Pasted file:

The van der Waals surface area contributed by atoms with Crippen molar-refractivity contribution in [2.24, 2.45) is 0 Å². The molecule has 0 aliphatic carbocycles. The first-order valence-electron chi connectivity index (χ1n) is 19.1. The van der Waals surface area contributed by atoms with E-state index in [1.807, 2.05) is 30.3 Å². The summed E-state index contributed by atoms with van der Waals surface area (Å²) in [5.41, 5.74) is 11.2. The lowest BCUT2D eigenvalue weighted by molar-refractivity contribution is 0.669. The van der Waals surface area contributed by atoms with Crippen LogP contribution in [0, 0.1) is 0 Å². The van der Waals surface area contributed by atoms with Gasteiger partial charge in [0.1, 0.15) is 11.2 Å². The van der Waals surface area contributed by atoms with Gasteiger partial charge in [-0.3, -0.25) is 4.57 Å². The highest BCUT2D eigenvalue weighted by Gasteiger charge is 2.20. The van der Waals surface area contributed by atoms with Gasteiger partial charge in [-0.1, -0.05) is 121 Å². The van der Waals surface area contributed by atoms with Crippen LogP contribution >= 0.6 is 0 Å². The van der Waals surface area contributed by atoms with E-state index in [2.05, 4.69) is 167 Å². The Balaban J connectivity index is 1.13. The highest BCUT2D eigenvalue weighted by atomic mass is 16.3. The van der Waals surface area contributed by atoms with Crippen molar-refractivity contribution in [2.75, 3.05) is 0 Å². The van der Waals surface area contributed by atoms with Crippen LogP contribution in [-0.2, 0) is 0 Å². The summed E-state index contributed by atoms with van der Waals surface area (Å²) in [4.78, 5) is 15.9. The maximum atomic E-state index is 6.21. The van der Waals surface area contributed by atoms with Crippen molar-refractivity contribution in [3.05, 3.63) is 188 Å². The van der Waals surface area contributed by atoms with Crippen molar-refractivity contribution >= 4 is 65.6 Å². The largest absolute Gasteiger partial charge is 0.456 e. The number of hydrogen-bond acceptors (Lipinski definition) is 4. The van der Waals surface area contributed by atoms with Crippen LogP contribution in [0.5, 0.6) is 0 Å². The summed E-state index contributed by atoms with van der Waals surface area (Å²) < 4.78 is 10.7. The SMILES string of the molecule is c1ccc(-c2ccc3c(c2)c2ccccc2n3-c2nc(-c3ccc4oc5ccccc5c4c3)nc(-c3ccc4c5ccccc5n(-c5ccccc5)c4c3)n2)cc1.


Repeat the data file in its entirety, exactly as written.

The van der Waals surface area contributed by atoms with Crippen molar-refractivity contribution in [2.24, 2.45) is 0 Å². The molecule has 0 aliphatic carbocycles. The first-order valence-electron chi connectivity index (χ1n) is 19.1. The van der Waals surface area contributed by atoms with E-state index in [1.807, 2.05) is 30.3 Å². The summed E-state index contributed by atoms with van der Waals surface area (Å²) in [5.41, 5.74) is 11.2. The lowest BCUT2D eigenvalue weighted by molar-refractivity contribution is 0.669. The van der Waals surface area contributed by atoms with Crippen LogP contribution in [0, 0.1) is 0 Å². The van der Waals surface area contributed by atoms with Gasteiger partial charge in [0.1, 0.15) is 11.2 Å². The van der Waals surface area contributed by atoms with Gasteiger partial charge in [-0.3, -0.25) is 4.57 Å². The highest BCUT2D eigenvalue weighted by Gasteiger charge is 2.20. The van der Waals surface area contributed by atoms with Gasteiger partial charge in [-0.1, -0.05) is 121 Å². The van der Waals surface area contributed by atoms with Crippen LogP contribution >= 0.6 is 0 Å². The van der Waals surface area contributed by atoms with E-state index in [2.05, 4.69) is 167 Å². The Balaban J connectivity index is 1.13. The highest BCUT2D eigenvalue weighted by atomic mass is 16.3. The van der Waals surface area contributed by atoms with Crippen molar-refractivity contribution in [2.75, 3.05) is 0 Å². The van der Waals surface area contributed by atoms with Crippen LogP contribution in [-0.2, 0) is 0 Å². The summed E-state index contributed by atoms with van der Waals surface area (Å²) in [4.78, 5) is 15.9. The maximum atomic E-state index is 6.21. The van der Waals surface area contributed by atoms with Crippen molar-refractivity contribution in [3.05, 3.63) is 188 Å². The van der Waals surface area contributed by atoms with Crippen molar-refractivity contribution >= 4 is 65.6 Å². The largest absolute Gasteiger partial charge is 0.456 e. The number of hydrogen-bond acceptors (Lipinski definition) is 4. The van der Waals surface area contributed by atoms with Crippen LogP contribution in [0.5, 0.6) is 0 Å². The summed E-state index contributed by atoms with van der Waals surface area (Å²) < 4.78 is 10.7. The SMILES string of the molecule is c1ccc(-c2ccc3c(c2)c2ccccc2n3-c2nc(-c3ccc4oc5ccccc5c4c3)nc(-c3ccc4c5ccccc5n(-c5ccccc5)c4c3)n2)cc1.